Have you ever learned you were doing something the wrong way? Maybe you were using an instrument ineffectively, or a material inefficiently. You get a pit in your stomach that makes you feel two inches tall. And you think, “I could have been causing problems. I could have done this more quickly…” Well, I had one of those experiences this last week.
Have you ever met Gordon Christensen? I had always heard about how great he is, how much he has done for dentistry, how he has led the profession in research and its practical applications. But I had never had a chance to see him in person, or meet him, until last week.
The lecture was outstanding. He has so much valuable information. Not just depths of research into one or two topics, but depths of research and 50 years of experience on any topic you can think of. You name it, and he has studied it and come to a conclusion about it. And if he hasn’t, they are working on it.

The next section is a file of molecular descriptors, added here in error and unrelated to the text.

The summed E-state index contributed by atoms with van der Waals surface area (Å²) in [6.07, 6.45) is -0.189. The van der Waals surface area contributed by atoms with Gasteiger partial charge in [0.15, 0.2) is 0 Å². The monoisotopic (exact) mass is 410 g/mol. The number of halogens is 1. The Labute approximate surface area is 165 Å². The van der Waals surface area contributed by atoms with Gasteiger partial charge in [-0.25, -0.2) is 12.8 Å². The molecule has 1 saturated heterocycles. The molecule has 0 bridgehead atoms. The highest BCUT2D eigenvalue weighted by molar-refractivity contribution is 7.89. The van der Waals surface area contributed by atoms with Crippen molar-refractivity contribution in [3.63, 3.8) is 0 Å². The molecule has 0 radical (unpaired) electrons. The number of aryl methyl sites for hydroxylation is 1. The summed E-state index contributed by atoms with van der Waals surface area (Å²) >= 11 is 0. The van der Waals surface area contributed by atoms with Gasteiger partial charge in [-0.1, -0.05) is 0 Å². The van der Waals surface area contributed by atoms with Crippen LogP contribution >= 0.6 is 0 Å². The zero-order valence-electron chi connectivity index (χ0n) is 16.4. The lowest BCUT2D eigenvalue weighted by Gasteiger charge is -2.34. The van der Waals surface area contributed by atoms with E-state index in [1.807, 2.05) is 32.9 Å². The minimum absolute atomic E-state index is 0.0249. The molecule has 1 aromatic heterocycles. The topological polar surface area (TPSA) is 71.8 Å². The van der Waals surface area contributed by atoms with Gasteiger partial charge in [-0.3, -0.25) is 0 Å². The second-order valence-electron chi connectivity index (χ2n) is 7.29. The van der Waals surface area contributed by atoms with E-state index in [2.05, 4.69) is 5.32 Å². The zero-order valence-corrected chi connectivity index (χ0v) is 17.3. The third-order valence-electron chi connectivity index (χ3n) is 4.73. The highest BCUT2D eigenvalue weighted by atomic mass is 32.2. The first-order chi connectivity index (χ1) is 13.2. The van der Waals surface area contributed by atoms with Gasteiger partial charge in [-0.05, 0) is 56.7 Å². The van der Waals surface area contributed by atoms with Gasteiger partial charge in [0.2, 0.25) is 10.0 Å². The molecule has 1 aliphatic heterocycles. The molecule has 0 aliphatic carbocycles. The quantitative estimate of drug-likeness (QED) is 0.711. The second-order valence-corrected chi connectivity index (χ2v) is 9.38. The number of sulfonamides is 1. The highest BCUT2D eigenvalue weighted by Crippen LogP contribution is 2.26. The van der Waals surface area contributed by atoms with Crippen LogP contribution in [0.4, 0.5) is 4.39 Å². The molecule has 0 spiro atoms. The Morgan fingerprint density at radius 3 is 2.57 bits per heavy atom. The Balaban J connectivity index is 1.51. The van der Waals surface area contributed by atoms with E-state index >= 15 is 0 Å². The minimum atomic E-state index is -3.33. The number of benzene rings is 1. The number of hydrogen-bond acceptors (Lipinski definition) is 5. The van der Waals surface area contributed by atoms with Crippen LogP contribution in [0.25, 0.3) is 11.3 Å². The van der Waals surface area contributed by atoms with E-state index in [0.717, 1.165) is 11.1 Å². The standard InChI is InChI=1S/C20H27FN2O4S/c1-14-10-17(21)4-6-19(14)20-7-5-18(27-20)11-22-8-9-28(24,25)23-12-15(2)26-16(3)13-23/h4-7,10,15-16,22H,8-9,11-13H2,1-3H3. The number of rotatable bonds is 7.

I had no idea, or didn’t think I needed that information. It was like I was back in dental school, voraciously taking notes. It seemed like every word out of his mouth was going to be valuable for me the next week.
I have been reviewing my notes since then and have found, every time, something new to add or change in my techniques or supplies. I didn’t think I was doing things wrong, but now I know better. Now I know that there is a better, faster, cheaper way to do some things. Of course, I want it to happen all at once, but I know it doesn’t work like that. I have to make a list and prioritize it, based on needs and potential impact on my patients and practice.
So, I will be going back to the fountain of Gordon Christensen. Even if only to hear about another way to do things, because maybe it will be better than what I am doing now. And maybe I will get rid of those pits in my stomach.
Michael Lemme, DDS